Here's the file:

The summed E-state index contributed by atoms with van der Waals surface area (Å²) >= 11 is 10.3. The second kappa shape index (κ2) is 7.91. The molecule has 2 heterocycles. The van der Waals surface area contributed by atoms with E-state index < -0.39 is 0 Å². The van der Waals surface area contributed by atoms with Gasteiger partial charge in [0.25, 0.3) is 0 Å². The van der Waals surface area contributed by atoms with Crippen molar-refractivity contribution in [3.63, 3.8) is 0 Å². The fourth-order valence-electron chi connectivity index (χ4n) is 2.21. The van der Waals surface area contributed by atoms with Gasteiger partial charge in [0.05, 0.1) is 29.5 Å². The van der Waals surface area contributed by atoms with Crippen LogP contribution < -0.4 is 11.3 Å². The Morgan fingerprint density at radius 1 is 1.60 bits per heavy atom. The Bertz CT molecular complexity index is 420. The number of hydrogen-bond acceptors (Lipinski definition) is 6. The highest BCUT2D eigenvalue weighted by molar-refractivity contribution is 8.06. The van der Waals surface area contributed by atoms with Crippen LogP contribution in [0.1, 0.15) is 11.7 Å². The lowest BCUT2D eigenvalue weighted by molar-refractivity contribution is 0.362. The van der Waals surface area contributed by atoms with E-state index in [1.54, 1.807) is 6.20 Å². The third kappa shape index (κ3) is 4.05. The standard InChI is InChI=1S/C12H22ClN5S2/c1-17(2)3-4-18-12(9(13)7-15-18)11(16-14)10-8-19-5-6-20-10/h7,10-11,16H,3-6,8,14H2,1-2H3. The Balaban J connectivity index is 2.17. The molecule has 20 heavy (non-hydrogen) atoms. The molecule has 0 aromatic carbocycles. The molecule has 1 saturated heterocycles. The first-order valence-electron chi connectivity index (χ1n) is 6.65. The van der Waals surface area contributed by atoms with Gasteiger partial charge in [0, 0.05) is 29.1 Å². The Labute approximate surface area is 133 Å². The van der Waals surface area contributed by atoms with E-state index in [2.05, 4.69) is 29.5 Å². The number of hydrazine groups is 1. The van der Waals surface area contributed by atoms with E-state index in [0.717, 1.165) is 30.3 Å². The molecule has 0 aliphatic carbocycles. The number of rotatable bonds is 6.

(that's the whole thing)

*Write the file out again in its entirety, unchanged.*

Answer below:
The summed E-state index contributed by atoms with van der Waals surface area (Å²) >= 11 is 10.3. The second kappa shape index (κ2) is 7.91. The molecule has 2 heterocycles. The van der Waals surface area contributed by atoms with E-state index < -0.39 is 0 Å². The van der Waals surface area contributed by atoms with Gasteiger partial charge in [0.25, 0.3) is 0 Å². The van der Waals surface area contributed by atoms with Crippen molar-refractivity contribution in [3.63, 3.8) is 0 Å². The fourth-order valence-electron chi connectivity index (χ4n) is 2.21. The van der Waals surface area contributed by atoms with Gasteiger partial charge in [0.05, 0.1) is 29.5 Å². The van der Waals surface area contributed by atoms with Crippen LogP contribution < -0.4 is 11.3 Å². The Morgan fingerprint density at radius 1 is 1.60 bits per heavy atom. The Bertz CT molecular complexity index is 420. The number of hydrogen-bond acceptors (Lipinski definition) is 6. The highest BCUT2D eigenvalue weighted by molar-refractivity contribution is 8.06. The van der Waals surface area contributed by atoms with Crippen LogP contribution in [0.1, 0.15) is 11.7 Å². The lowest BCUT2D eigenvalue weighted by molar-refractivity contribution is 0.362. The van der Waals surface area contributed by atoms with E-state index in [1.54, 1.807) is 6.20 Å². The third kappa shape index (κ3) is 4.05. The standard InChI is InChI=1S/C12H22ClN5S2/c1-17(2)3-4-18-12(9(13)7-15-18)11(16-14)10-8-19-5-6-20-10/h7,10-11,16H,3-6,8,14H2,1-2H3. The Balaban J connectivity index is 2.17. The molecule has 20 heavy (non-hydrogen) atoms. The molecule has 0 aromatic carbocycles. The molecule has 1 saturated heterocycles. The first-order valence-electron chi connectivity index (χ1n) is 6.65. The van der Waals surface area contributed by atoms with Gasteiger partial charge in [0, 0.05) is 29.1 Å². The Labute approximate surface area is 133 Å². The van der Waals surface area contributed by atoms with E-state index in [2.05, 4.69) is 29.5 Å². The number of hydrazine groups is 1. The van der Waals surface area contributed by atoms with E-state index in [0.717, 1.165) is 30.3 Å². The molecule has 0 aliphatic carbocycles. The number of rotatable bonds is 6.